Authors: Remington B, Clarke S
Title: Simultaneous Communication and Speech Comprehension. Part I: Comparison of Two Methods of Teaching Expressive Signing and Speech Comprehension Skills
Source: Augmentative and Alternative Communication 1993 9(1): 36-48
Year: 1993
Research Design: Single Case Design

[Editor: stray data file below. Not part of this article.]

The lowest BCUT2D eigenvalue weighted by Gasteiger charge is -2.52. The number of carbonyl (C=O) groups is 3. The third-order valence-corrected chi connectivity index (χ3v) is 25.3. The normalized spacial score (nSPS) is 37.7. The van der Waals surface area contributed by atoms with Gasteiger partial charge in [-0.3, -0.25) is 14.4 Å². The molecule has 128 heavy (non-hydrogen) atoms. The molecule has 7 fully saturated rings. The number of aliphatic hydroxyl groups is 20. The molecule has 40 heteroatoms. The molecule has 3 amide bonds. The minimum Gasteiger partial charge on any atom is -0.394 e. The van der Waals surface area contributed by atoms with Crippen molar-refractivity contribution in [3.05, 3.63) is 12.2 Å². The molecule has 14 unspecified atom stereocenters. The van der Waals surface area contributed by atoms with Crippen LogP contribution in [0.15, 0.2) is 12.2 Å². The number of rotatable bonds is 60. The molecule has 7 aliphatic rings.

Several previous studies have shown that when expressive signing is trained using simultaneous communication, in which both visual and spoken cues may function as discriminative stimuli for signing, children with severe mental retardation demonstrate overselectivity, usually to the visual modality. As a result, such children fail to acquire other language functions, such as speech comprehension, despite the many occasions during training that words and their referents co-occur. We report two studies, both of which used alternating treatments designs to assess the relative efficacy of two methods of overcoming overselective attention during simultaneous communication training. The first method, Extensive Sign Training, involved overtraining expressive signing in simultaneous communication, but with a reduced reinforcement schedule. The second method, Mediated Sign Training, involved training receptive speech functions prior to simultaneous communication training. In both studies, the Extensive condition produced faster acquisition of expressive signing than the Mediated condition. Contrary to previous research, however, the Extensive training procedure used in both studies failed to overcome overselectivity, and thus to facilitate speech comprehension.

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